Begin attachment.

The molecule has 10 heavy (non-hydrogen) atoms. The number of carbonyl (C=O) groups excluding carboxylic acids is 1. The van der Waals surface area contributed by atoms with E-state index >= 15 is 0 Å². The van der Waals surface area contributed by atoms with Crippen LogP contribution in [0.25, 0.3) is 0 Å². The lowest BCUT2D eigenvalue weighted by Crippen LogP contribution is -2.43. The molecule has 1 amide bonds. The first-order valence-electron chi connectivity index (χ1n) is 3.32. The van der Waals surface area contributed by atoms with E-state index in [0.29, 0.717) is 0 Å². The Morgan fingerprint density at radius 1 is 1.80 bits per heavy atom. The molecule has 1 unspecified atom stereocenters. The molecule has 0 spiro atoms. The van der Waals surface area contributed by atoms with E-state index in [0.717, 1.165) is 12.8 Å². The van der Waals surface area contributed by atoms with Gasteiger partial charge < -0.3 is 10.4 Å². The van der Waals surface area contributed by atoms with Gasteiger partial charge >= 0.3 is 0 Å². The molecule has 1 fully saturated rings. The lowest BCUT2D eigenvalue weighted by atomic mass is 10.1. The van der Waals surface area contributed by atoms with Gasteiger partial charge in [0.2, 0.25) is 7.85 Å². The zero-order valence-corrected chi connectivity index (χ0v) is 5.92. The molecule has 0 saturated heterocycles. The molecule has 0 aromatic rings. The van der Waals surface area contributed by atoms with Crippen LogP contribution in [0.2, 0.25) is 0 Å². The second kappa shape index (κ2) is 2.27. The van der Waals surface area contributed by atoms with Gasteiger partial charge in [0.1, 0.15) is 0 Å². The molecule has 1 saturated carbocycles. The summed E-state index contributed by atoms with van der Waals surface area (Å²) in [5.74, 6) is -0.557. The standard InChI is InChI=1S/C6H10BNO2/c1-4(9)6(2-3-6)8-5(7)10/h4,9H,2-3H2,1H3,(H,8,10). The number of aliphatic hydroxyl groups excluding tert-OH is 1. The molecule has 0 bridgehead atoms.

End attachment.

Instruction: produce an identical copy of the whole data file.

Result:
The molecule has 10 heavy (non-hydrogen) atoms. The number of carbonyl (C=O) groups excluding carboxylic acids is 1. The van der Waals surface area contributed by atoms with E-state index >= 15 is 0 Å². The van der Waals surface area contributed by atoms with Crippen LogP contribution in [0.25, 0.3) is 0 Å². The lowest BCUT2D eigenvalue weighted by Crippen LogP contribution is -2.43. The molecule has 1 amide bonds. The first-order valence-electron chi connectivity index (χ1n) is 3.32. The van der Waals surface area contributed by atoms with E-state index in [0.29, 0.717) is 0 Å². The Morgan fingerprint density at radius 1 is 1.80 bits per heavy atom. The molecule has 1 unspecified atom stereocenters. The molecule has 0 spiro atoms. The van der Waals surface area contributed by atoms with E-state index in [0.717, 1.165) is 12.8 Å². The van der Waals surface area contributed by atoms with Gasteiger partial charge < -0.3 is 10.4 Å². The van der Waals surface area contributed by atoms with Gasteiger partial charge >= 0.3 is 0 Å². The molecule has 1 fully saturated rings. The lowest BCUT2D eigenvalue weighted by atomic mass is 10.1. The van der Waals surface area contributed by atoms with Gasteiger partial charge in [0.2, 0.25) is 7.85 Å². The zero-order valence-corrected chi connectivity index (χ0v) is 5.92. The molecule has 0 saturated heterocycles. The molecule has 0 aromatic rings. The van der Waals surface area contributed by atoms with Crippen LogP contribution in [0.2, 0.25) is 0 Å². The second kappa shape index (κ2) is 2.27. The van der Waals surface area contributed by atoms with Gasteiger partial charge in [0.1, 0.15) is 0 Å². The molecule has 1 saturated carbocycles. The summed E-state index contributed by atoms with van der Waals surface area (Å²) in [5.74, 6) is -0.557. The standard InChI is InChI=1S/C6H10BNO2/c1-4(9)6(2-3-6)8-5(7)10/h4,9H,2-3H2,1H3,(H,8,10). The number of aliphatic hydroxyl groups excluding tert-OH is 1. The molecule has 0 bridgehead atoms.